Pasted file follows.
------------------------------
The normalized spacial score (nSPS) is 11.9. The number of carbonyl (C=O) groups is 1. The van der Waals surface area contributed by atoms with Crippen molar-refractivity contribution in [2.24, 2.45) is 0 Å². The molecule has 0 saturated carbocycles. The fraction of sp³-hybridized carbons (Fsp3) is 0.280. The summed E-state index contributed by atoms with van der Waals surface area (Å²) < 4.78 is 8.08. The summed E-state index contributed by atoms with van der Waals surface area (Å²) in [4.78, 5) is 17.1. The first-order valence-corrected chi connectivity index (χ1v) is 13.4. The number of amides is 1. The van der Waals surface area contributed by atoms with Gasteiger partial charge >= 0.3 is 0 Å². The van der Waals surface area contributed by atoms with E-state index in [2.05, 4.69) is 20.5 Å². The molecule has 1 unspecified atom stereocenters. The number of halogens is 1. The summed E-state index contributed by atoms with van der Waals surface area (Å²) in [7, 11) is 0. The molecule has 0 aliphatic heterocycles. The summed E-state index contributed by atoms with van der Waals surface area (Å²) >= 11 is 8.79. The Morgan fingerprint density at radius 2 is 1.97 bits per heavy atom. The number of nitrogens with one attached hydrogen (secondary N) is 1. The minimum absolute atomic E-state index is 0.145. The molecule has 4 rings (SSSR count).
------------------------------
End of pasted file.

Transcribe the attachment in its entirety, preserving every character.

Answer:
The normalized spacial score (nSPS) is 11.9. The number of carbonyl (C=O) groups is 1. The van der Waals surface area contributed by atoms with Crippen molar-refractivity contribution in [2.24, 2.45) is 0 Å². The molecule has 0 saturated carbocycles. The fraction of sp³-hybridized carbons (Fsp3) is 0.280. The summed E-state index contributed by atoms with van der Waals surface area (Å²) < 4.78 is 8.08. The summed E-state index contributed by atoms with van der Waals surface area (Å²) in [4.78, 5) is 17.1. The first-order valence-corrected chi connectivity index (χ1v) is 13.4. The number of amides is 1. The van der Waals surface area contributed by atoms with Gasteiger partial charge >= 0.3 is 0 Å². The van der Waals surface area contributed by atoms with E-state index in [2.05, 4.69) is 20.5 Å². The molecule has 1 unspecified atom stereocenters. The number of halogens is 1. The summed E-state index contributed by atoms with van der Waals surface area (Å²) in [7, 11) is 0. The molecule has 0 aliphatic heterocycles. The summed E-state index contributed by atoms with van der Waals surface area (Å²) >= 11 is 8.79. The Morgan fingerprint density at radius 2 is 1.97 bits per heavy atom. The number of nitrogens with one attached hydrogen (secondary N) is 1. The minimum absolute atomic E-state index is 0.145. The molecule has 4 rings (SSSR count).